• Resource classes have to be derived from  AbstractRestResource or  AbstractRestCollectionResource.
  • Resource classes should use pre-defined responses wherever possible, i.e., use  RestExceptions, e.g., throw new RestException(RestException.ERROR_STATUS_NOT_FOUND); instead of setting response codes and headers manually).

4  Communication

As far as possible, the server should provide information / guidance to the client on how to send valid requests that achieve the intended results. Therefore, wherever possible use semantically fitting (pseudo-)standards (return codes as HTTP status codes, link relations as used by Atom etc.).

4.1 Content-Negotiation

The response format is chosen by the server in response to the client's HTTP Accept header (cf. RFC 2616, Sec.14 ).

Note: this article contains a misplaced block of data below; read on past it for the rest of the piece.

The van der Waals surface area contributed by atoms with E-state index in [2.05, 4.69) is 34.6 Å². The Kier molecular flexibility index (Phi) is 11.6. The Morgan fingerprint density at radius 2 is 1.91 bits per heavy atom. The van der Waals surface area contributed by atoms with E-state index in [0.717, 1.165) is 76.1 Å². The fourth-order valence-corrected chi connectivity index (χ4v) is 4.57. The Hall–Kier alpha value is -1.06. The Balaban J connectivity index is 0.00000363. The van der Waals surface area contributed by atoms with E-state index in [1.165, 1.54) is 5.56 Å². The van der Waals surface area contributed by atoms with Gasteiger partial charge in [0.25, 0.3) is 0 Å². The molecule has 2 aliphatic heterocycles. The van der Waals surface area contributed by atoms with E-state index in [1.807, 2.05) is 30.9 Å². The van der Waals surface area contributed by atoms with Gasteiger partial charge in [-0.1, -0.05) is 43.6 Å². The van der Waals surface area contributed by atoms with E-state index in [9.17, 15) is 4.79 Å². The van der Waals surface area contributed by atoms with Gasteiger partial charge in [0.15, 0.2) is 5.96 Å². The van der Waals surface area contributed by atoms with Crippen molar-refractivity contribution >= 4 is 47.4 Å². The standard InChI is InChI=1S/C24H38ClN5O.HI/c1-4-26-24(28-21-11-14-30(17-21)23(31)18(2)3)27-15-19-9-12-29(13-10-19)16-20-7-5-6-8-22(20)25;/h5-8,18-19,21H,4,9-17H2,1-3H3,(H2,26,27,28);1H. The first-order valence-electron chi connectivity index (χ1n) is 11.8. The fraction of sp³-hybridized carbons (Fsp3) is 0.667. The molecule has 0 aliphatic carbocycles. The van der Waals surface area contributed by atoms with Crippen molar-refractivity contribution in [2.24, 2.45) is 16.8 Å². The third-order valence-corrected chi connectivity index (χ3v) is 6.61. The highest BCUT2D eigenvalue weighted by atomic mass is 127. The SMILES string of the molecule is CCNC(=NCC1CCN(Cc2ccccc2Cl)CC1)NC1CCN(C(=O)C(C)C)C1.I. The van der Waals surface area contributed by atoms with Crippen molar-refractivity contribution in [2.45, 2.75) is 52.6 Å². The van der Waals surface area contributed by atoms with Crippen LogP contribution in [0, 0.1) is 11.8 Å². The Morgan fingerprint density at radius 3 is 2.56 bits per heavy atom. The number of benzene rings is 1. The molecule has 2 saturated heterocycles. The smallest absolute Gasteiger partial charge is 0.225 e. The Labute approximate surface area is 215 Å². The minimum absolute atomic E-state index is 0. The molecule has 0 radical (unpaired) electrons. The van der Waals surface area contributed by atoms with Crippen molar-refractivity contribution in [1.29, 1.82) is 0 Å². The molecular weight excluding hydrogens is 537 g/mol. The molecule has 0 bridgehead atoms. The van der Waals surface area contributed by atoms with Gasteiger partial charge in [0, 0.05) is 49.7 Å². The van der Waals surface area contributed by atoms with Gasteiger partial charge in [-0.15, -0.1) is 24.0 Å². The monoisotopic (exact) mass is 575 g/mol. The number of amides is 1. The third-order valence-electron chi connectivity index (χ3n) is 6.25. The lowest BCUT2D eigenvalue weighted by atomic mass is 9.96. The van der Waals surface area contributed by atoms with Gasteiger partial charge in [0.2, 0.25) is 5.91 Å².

Basically, this means that a client sending Accept: text/xml gets the response in XML format and a client sending Accept: application/json gets the response in JSON. If sending multiple values, the server selects its preferred of the supported formats.

If the server cannot provide the needed format, it returns the HTTP status code 406 automatically.

A format is supported if the resource handling of the request has the same annotated method as the handling of the used HTTP method and produces the requested content type:

@GET
@Produces({ MediaType.APPLICATION_JSON, MediaType.TEXT_XML })
public ProductRO getProduct()

A resource class can provide any number of methods handling as many combinations of HTTP methods and  @Consumes and  @Produces annotations. 

4.2 Content Parametrization

To access specific representations of a resource, there are multiple ways: